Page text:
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Cherokee moves on alcohol referendum

Cherokee moves on alcohol referendum

Cherokee inched closer to holding a referendum vote asking how widely available alcohol should be on tribal land with a vote during December’s Tribal Council meeting, but exactly what the implications of such a referendum might be is still unclear.

Councilmembers voted unanimously Dec. 7 to hold a referendum vote on “the question of expanding alcohol sales to other business establishments outside of casino property on the Qualla Boundary,” with the specific wording of the question yet to be determined. The plan is for council to hold a work session to determine the wording and then schedule a referendum from there. No such work session has yet been scheduled.

While everyone seems to be in favor of holding a referendum, opinions diverge on exactly what the consequences of a “no” vote might be. Councilmember Lisa Taylor, of Painttown, originally introduced the resolution with the idea of preventing new permits being issued under what is known as the Blue Ridge Law. Three restaurants on the Qualla Boundary currently sell alcohol under that law.

However, others assert that, because the Blue Ridge Law is state statute, those permits would be available regardless of the outcome of the referendum. From that standpoint, they say, a referendum would essentially be an opportunity for tribal members to say whether they’d like to see alcohol sales expand rather than a chance to rein them in.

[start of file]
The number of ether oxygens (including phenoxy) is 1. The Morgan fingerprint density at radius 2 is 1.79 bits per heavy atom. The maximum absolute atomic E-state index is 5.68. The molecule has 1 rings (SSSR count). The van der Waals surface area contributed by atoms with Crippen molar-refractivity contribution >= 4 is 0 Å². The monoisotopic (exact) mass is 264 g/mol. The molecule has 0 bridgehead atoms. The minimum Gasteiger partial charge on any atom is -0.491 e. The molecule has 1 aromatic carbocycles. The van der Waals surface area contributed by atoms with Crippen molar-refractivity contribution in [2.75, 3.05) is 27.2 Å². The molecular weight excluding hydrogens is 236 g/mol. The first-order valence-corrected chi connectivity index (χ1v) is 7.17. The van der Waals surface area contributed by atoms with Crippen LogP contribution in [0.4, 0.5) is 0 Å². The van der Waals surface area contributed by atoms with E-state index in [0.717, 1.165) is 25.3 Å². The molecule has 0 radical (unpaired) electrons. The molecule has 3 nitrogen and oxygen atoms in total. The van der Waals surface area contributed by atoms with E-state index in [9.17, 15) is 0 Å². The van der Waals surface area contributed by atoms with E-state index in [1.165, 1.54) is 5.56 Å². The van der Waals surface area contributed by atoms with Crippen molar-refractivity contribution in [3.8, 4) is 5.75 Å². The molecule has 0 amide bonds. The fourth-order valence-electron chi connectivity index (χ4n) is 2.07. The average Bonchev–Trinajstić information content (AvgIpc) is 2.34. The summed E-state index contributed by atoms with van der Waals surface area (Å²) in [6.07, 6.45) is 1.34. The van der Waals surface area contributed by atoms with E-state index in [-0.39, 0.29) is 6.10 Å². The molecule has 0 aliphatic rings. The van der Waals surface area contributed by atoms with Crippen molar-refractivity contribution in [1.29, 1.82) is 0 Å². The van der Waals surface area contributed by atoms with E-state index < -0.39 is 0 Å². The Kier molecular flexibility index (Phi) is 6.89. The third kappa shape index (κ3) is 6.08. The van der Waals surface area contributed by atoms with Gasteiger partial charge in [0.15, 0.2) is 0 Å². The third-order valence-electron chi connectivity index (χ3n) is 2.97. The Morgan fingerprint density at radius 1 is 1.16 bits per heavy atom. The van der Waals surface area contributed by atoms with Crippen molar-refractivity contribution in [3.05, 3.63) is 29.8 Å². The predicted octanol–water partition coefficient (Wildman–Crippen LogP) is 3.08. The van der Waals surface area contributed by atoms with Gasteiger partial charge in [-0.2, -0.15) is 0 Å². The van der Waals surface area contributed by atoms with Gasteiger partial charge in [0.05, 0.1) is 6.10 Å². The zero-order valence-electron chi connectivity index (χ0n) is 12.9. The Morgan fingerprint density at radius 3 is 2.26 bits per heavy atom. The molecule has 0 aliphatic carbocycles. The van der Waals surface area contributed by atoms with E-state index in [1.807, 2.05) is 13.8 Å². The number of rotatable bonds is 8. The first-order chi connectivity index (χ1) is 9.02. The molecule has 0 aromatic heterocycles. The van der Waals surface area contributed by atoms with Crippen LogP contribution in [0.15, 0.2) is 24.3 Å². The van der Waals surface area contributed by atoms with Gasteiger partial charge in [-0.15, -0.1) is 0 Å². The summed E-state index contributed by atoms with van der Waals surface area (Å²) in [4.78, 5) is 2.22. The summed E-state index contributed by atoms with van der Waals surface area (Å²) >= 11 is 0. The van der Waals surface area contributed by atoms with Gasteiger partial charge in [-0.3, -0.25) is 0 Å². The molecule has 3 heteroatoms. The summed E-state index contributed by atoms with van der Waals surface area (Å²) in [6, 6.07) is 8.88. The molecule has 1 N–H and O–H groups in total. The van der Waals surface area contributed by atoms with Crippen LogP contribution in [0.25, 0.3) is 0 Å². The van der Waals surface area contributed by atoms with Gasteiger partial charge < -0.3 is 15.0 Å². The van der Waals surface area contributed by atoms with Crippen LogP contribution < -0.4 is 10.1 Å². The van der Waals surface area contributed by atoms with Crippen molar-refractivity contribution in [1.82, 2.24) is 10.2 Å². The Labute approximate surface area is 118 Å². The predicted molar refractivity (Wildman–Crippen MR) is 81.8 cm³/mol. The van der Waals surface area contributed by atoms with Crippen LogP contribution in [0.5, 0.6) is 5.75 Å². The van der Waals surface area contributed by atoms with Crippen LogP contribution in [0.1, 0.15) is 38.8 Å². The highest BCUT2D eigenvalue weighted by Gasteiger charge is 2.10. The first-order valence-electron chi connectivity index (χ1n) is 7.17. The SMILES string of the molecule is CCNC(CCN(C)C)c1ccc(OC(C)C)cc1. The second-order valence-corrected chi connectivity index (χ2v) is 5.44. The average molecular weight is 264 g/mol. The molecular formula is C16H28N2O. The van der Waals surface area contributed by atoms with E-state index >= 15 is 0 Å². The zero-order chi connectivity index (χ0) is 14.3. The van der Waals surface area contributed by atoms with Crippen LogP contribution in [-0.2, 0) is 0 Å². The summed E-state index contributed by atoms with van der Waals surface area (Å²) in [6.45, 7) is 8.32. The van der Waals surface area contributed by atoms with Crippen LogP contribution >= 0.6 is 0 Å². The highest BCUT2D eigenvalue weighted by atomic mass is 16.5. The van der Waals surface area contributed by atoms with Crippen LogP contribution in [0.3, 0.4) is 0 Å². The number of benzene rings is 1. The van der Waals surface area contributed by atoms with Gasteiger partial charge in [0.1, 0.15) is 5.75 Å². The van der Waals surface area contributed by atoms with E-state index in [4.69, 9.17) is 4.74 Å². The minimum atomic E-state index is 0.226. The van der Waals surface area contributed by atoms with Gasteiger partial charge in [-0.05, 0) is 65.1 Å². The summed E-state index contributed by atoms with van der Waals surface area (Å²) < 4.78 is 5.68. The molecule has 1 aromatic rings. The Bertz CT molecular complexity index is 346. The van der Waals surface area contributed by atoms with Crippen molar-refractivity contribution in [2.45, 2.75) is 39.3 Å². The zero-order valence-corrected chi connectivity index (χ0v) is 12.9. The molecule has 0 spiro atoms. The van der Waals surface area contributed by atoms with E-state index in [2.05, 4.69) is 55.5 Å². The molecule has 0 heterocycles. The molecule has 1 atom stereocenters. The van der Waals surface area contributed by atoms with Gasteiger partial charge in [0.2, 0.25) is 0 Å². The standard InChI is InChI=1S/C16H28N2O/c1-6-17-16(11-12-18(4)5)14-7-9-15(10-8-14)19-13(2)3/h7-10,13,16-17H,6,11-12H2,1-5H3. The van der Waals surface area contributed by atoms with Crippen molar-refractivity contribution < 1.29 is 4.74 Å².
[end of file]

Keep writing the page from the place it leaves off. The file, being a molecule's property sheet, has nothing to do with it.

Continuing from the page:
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Run-up to referendum

Tribal members have long been leery of allowing any kind of alcohol to be sold on their land, but a 2009 referendum vote granted a limited exception — alcohol could be sold at Harrah’s Cherokee Casino Resort, but nowhere else. That decision resulted in a marked increase in revenue at the casino, with alcohol sales alone bringing in about $20 million annually to the tribe, according to Principal Chief Richard Sneed. That figure doesn’t count the gaming and hotel revenue from customers who likely would have skipped Cherokee if the casino were still dry.